"10 years later I started playing with Tommy and technology had come a long way. He showed me how to do it, and what was possible. He was using a really expensive setup, but from there I could figure out how to do it on the budget."

"But the other thing I picked up from Tommy was just being a good dude! I don’t think people really realise what a good guy he is. He gets a lot of interesting press - some bad, some good." 

"He’s a f***ing incredible drummer, those beats that he played are some of the most iconic in rock ’n’ roll, but just as a human being he’s a good guy, he’s got a good heart and he means fucking well. We’re all human, we all make mistakes, but what I’ve witnessed with him - and it’s always been the same - is what you see is what you get."

"I’ve never seen him be anything other than gracious and accommodating to his fans. I picked that up from him, no matter what’s going on in your life at that time, you’ve gotta try and be a good guy."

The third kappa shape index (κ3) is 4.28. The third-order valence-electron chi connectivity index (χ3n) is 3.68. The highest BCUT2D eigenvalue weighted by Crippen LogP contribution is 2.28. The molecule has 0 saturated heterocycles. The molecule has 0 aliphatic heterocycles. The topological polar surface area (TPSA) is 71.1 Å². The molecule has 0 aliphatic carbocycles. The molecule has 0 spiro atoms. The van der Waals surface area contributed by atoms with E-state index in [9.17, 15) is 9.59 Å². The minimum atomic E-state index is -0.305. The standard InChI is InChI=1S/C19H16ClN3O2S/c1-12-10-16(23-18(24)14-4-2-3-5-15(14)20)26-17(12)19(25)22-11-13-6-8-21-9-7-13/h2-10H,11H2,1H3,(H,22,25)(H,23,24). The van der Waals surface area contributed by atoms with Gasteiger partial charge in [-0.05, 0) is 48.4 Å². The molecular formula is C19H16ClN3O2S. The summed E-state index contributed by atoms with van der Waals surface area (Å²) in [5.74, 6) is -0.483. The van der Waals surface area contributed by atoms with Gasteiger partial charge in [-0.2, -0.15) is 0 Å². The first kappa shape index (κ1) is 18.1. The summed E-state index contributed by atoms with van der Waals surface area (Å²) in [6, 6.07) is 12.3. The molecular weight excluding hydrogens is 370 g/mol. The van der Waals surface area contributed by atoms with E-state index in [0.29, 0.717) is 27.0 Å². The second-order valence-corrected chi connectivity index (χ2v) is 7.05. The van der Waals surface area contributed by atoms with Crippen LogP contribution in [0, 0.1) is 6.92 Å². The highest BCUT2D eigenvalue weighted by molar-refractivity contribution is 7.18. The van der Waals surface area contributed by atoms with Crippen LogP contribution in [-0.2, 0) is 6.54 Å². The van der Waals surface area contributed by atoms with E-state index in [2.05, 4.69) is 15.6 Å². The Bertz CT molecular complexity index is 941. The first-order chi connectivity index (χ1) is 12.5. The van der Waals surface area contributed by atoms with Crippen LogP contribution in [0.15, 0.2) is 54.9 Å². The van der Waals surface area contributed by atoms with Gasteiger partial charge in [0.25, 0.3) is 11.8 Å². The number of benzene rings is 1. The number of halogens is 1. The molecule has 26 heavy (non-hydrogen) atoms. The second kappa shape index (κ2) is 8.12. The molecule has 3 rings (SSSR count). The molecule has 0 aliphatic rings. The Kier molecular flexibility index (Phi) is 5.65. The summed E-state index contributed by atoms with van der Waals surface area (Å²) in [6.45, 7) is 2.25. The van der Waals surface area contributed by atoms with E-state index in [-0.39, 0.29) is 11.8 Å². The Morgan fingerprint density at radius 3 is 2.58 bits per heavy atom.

You mentioned creating your early trigger rig on a budget - these days we’re talking hundreds rather than thousands

"Yeah, they’ve really brought it to the masses. I tell people all the time that if you want to get into that world, the price of entry now is so low: a tenth, probably a hundredth of what it used to be."

"Funny story talking of that - Pearl put out their flagship electronic kit back in the mid 80s. There was a music store close to where I grew up, and I used to go and play on it until they’d kick me out! It was the first time I’d played a kit and heard it all processed in my headphones. But one of the patches in that kit that I always went back to." 

"About six months later Land Of Confusion by Genesis came out. Halfway through the song the drums completely change from a kick-ass - sounding, mic’d-up kit to this processed electronic kit."